Never Said by Carol Lynch Williams is a young adult novel about teenage twin sisters. Annie is the pretty, outgoing twin who spent years competing in beauty pageants, while Sarah is quiet and tends to try to go unnoticed in social situations. Each chapter is written from the perspective of one of the twins, with Sarah's view written in more traditional chapter style while Annie's view is written in an unstructured poetry style with short phrases and sentence that hint at the secret shame that caused her to cut off her beautiful hair, gain weight, and quit participating in beauty pageants. The book deals with various issues including self-image, beauty, loneliness, bullying, social anxiety, and has a twist that was very predictable early in the book. I was drawn into the story and enjoyed the varying viewpoints and narrative style. The girls each find healing in the end, however I was disappointed that this book (which I received free from BookLook Bloggers in exchange for an honest review) then ended so abruptly without addressing the fact that healing takes time.
I had very mixed feelings about reading Go Set a Watchman, Harper Lee's "landmark new novel." Personally I can't imagine that Harper Lee, well-known author of the Pulitzer Prize winning novel To Kill a Mockingbird, actually sanctioned publication of this novel after a lifetime of shunning public appearances and maintaining that she would not publish again. My understanding is that this book was written first, but was not accepted for publication. If this book had actually been published first, I think it would have diminished the acclaim that To Kill a Mockingbird garnered. I was disappointed in this story, which centers around 26-year-old Jean Louise Finch ("Scout") and her visit home to Maycomb (from New York).
[***Spoiler Alert - stop here if you don't want to know more!!***] Jean Louise discovers that her boyfriend and her father are both part of an local group that is against (!) racial integration. She struggles with this idea and finally confronts her father, but nothing is actually resolved. It was a terribly disappointing ending that simply went in circles and then everyone went back to things as normal. This novel brings into question Atticus's reason for working to have Tom Robinson found not guilty. (He was innocent versus all men are equal.) Honestly, I'm glad I read it because it was written by Harper Lee and it's bound to be talked about, but I found it a disappointing "landmark new novel."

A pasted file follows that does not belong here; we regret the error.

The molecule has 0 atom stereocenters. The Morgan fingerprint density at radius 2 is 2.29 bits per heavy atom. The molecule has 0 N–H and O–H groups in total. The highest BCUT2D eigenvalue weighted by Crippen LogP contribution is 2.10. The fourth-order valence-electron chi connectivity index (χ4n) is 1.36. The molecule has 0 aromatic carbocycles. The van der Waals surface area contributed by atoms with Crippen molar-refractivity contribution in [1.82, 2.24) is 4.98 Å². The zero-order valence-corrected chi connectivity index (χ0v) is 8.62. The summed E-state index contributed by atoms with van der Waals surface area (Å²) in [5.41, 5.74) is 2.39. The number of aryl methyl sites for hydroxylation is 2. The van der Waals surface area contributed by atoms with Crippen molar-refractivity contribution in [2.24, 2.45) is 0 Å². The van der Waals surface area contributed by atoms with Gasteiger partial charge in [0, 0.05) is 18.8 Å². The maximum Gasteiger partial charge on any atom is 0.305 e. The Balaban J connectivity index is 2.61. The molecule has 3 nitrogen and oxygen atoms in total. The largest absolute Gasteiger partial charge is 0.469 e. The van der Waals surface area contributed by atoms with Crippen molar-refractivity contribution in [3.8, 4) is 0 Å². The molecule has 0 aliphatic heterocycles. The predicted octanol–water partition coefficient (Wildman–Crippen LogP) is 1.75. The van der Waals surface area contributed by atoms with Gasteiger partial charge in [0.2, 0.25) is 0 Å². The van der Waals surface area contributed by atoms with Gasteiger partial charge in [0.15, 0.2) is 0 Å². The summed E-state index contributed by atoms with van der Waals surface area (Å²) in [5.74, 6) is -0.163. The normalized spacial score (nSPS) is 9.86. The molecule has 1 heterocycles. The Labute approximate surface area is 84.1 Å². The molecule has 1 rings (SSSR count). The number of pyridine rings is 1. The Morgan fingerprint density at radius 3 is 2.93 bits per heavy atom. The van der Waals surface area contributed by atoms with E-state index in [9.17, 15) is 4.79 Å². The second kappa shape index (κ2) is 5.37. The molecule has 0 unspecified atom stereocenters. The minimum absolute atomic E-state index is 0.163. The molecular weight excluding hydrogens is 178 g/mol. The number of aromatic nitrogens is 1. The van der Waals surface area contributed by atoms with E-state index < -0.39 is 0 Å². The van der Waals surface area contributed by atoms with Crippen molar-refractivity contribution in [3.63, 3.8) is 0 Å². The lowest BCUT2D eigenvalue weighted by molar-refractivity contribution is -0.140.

These four books were quick, easy and enjoyable reads. The Hurricane Sisters is set in the South Carolina Lowcountry and primarily centers on Ashley, a twenty-something aspiring artist trying to figure out what her future holds. Her mother Liz and grandmother Maisie are also prominent characters in this story of love, abuse, troubled marriage, and finding true strength in the midst of it all. The Inn at Rose Harboris the first in a new series by Debbie Macomber and centers on Jo Marie Rose, the new owner of a beautiful bed and breakfast in the small northwestern town of Cedar Cove. Jo Marie's story of loss and finding peace in this new venture is interwoven with the stories of the first two guests at her inn. Beyond the Picket Fence: And Other Short Stories is a series of short stories from popular Christian fiction author Lori Wick, and The River by Beverly Lewis is the tale of two Amish sisters who return home for a visit after being out of the Amish community for many years.
The Storied Life of A. J. Fikry was this month's selection at the library book club. A.J Fikry, a 39-year-old recent widower, owns and runs a bookstore on a small northeastern island. He plans to drink himself to death, but becomes mixed up in several situations (a very rare book is stolen from him, a baby is abandoned in his bookstore, a publisher's rep recommends a book he waits three years to read but which leads to a romance, etc) that create an interesting story. Each chapter of the book begins with A. J.'s notes/thoughts on a short story. These notes are written to his adopted daughter and foreshadow what's coming up in the next chapter. I enjoyed the story line, however I thought it was a little clunky as the point of view jumps around and large spans of time elapse between chapters. (This book also contains quite a bit of inappropriate language.) I did especially like this quote near the end of the book, which I think sums up the structure of the book as well.
We are not quite novels.
We are not quite short stories.
In the end, we are collected works.
And, of course, a couple of children's books. Robbie and I listened to the audio book of True (. . . Sort Of)on our road trip to Niagara Falls. It's the story of Delly Pattison, who is a delightful girl who often finds herself in trouble when she's simply trying to have FUN. She has a wonderful repertoire of made-up words like "surpresent", "hideawaysis", and "mysturiousity". Delly's story is mixed in with that of her new friend Ferris Boyd, who isn't like anyone Delly has met before. Robbie and I both had mixed feelings about this FUN story being mixed up with the discovery of Ferris's father's abuse, although there was a happy ending. A Journey to the New World: The Diary of Remember Patience Whipple, Mayflower, 1620 is another great book in the Dear America series. This book follows Remember Patience Whipple as she sails to the New World on the Mayflower with her family.
Have you read any of these books? Are there any here you're adding to your to-read list? Please share your thoughts in the comments.